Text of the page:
Shimada: There had been hardly any person cast in the previous films before that, but when I told Yojiro in 2015 that I had a plan to visit Rikuzentakata, a coastal town in Iwate ravaged by the massive tsunami at that time, he wanted to come with me. Before that, I had talked to him about my experience of being in one of the affected areas when I did the shooting for “Kaiko” the year before, so maybe that story gave him a nudge to come with me. For me, this whole project started with my strong urge to do something for the affected areas and that’s why I have avoided using direct and obvious expressions in the films. But at the same time, over the past few years, I have come to receive more feedback from the viewers who are not directly affected by the earthquake, honestly thanking me for rekindling the memories of the disaster every year. And that gradually makes me aware that recalling what happened on the same day it happened is equally important, and to do that, we need to let people know about this project in the first place. That is when I realized that the presence of Yojiro and RADWIMPS is so powerful.

— But after “Shuntou” in 2016, there was no release of a RADWIMPS song for the occasion in the next year, 2017.

Shimada: Even before “Shuntou” I was talking with Yojiro about till when we should keep on doing this. It was true that people in the affected areas were still recovering and rebuilding and the mere five years after the disaster did not and cannot put an end to anything that they had gone through. That sort of dilemma was clearly in my mind and his, and yet I worked on the film for “Shuntou” with some sense of closure, if you will. The film itself was an attempt to get many people to look back what happened that day, and some found five years to be long enough while others found it to be so short. I myself was struggling with what to make of it, but all those mixed emotions and dilemma should also be told as honestly as possible.

— But the project resumed in 2018.

Shimada: It came out of the blue in 2018. I was told by Yojiro that he might do it again. In fact, I did not get any formal offer from him before and even some days after March 11th of that year, but I shot the skies of that day just in case. And a few days later Yojiro told me that “the project is ‘on’ again.” That’s how “Soramado” came to see the light of day. We have been friends for such a long time, so nothing would stop me from putting everything I had into whatever he decided to do. Also, I’m extremely impressed with his desire to walk side by side with those who need help in whatever situation, not only from that earthquake.

Telling the complexity of the situation and emotions as it is.

— This year’s film that you made for “Aitai” captures the juxtaposition between how it is today and how it was ten years ago in the former disaster areas.

Shimada: The old pictures are those that I took for myself in the wake of the earthquake as well as after the “Zettai Enmei” tour in Sendai that took place in a few months after the quake. The new ones, I shot them when I visited there again recently for this “2+0+2+1+3+1+1= 10 years 10 songs” project and because I thought I must go there to see and feel the passage of time with my own eyes and my own heart. I set my foot again in the areas and I saw a reality of so-called “reconstruction” that is totally different from what I had imagined in the wake of the disaster. For example, in the city of Ishinomaki, there used to be coastal levees decorated with drawings by young children, but those levees have been replaced by the gigantic tide walls that completely block the view of the ocean. In Minami-Sanriku, too, I expected that the town that had been washed away by the tsunami would be reconstructed exactly the way it was before the quake, but all I could see was just a vast swath of land, cleared and vacant. What is reconstruction? It is such a difficult question. There are so many things in the middle between good and bad. And it is all the more important for everybody to see these pictures and feel for themselves.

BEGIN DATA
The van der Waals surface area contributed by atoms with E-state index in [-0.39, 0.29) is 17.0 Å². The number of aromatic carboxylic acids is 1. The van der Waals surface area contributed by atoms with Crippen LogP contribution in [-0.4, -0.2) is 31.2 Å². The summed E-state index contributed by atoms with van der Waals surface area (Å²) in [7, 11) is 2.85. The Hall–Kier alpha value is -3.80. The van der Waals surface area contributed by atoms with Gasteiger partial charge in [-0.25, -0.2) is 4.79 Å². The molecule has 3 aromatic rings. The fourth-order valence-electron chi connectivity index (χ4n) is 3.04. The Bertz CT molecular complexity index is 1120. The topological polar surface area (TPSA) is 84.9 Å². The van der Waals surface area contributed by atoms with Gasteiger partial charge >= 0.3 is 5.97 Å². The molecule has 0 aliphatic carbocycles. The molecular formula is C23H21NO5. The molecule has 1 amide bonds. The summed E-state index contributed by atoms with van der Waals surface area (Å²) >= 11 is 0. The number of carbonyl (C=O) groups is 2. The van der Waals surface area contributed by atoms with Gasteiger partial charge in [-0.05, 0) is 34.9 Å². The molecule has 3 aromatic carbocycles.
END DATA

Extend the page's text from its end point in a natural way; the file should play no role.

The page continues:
— The film seems to lay bare your emotions in all of their unedited complexity.

Shimada: The ocean that I looked over from the top of the levee in Minami-Sōma was very calm, but where others may have found serenity or calmness, I felt nothingness, an unbearable sense of void. And the title of this year’s song “Aitai” had me wonder: “What do we miss about?” But when I put the music and the images of the ocean together, it suddenly dawned on me that the ocean is telling everything that there is to be told. It presents us with all its calmness and serenity while invoking in us the past normality that was lost forever.

— Finally, how does looking back all the films you’ve made over the past decade make you feel today?

Shimada: It’s a fresh reminder that carrying on is very important. That’s exactly what RADWIMPS has been doing almost every year since then, getting people to feel and remember many different memories. And I think the collective build-up of these feelings and emotions and memories must have acquired a lot of meanings over this decade. Today, we are easily carried away by this horrible pandemic, but it is all the more important for us to look back and send a new message to the affected areas, to Japan, and all over the world. This agonizing sense of discomfort that has haunted me since that day hasn’t faded away in the past decade, and I’m sure many more feel the same. So, if there is another sudden phone call from Yojiro, I will certainly say “Yes” again.

Interviewed by Atsushi Hino (Kuchibueshoten)